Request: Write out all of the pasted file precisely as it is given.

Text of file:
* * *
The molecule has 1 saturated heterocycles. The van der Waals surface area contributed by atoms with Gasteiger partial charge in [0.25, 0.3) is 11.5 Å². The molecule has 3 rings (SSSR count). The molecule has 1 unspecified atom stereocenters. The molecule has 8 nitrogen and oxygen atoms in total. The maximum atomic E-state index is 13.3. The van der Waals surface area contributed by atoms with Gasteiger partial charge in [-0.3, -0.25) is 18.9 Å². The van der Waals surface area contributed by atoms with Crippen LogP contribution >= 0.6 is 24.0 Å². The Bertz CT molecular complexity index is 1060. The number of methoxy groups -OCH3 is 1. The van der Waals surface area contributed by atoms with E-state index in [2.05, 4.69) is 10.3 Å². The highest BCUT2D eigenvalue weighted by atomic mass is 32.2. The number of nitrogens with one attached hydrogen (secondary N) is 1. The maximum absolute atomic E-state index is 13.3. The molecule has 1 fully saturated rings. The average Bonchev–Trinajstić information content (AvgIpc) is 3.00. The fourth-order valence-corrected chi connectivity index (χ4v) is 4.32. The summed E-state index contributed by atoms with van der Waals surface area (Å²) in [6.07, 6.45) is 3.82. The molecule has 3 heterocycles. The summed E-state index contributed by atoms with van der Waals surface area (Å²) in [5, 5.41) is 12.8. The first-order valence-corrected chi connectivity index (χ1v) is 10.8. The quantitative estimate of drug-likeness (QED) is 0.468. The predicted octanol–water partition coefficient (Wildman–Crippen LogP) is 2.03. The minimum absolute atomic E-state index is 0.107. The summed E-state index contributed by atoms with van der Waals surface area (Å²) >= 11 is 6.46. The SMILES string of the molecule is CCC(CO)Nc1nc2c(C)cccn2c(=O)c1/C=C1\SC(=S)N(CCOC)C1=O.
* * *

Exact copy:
The molecule has 1 saturated heterocycles. The van der Waals surface area contributed by atoms with Gasteiger partial charge in [0.25, 0.3) is 11.5 Å². The molecule has 3 rings (SSSR count). The molecule has 1 unspecified atom stereocenters. The molecule has 8 nitrogen and oxygen atoms in total. The maximum atomic E-state index is 13.3. The van der Waals surface area contributed by atoms with Gasteiger partial charge in [-0.3, -0.25) is 18.9 Å². The van der Waals surface area contributed by atoms with Crippen LogP contribution >= 0.6 is 24.0 Å². The Bertz CT molecular complexity index is 1060. The number of methoxy groups -OCH3 is 1. The van der Waals surface area contributed by atoms with E-state index in [2.05, 4.69) is 10.3 Å². The highest BCUT2D eigenvalue weighted by atomic mass is 32.2. The number of nitrogens with one attached hydrogen (secondary N) is 1. The maximum absolute atomic E-state index is 13.3. The molecule has 1 fully saturated rings. The average Bonchev–Trinajstić information content (AvgIpc) is 3.00. The fourth-order valence-corrected chi connectivity index (χ4v) is 4.32. The summed E-state index contributed by atoms with van der Waals surface area (Å²) in [6.07, 6.45) is 3.82. The molecule has 3 heterocycles. The summed E-state index contributed by atoms with van der Waals surface area (Å²) in [5, 5.41) is 12.8. The first-order valence-corrected chi connectivity index (χ1v) is 10.8. The quantitative estimate of drug-likeness (QED) is 0.468. The predicted octanol–water partition coefficient (Wildman–Crippen LogP) is 2.03. The minimum absolute atomic E-state index is 0.107. The summed E-state index contributed by atoms with van der Waals surface area (Å²) >= 11 is 6.46. The SMILES string of the molecule is CCC(CO)Nc1nc2c(C)cccn2c(=O)c1/C=C1\SC(=S)N(CCOC)C1=O.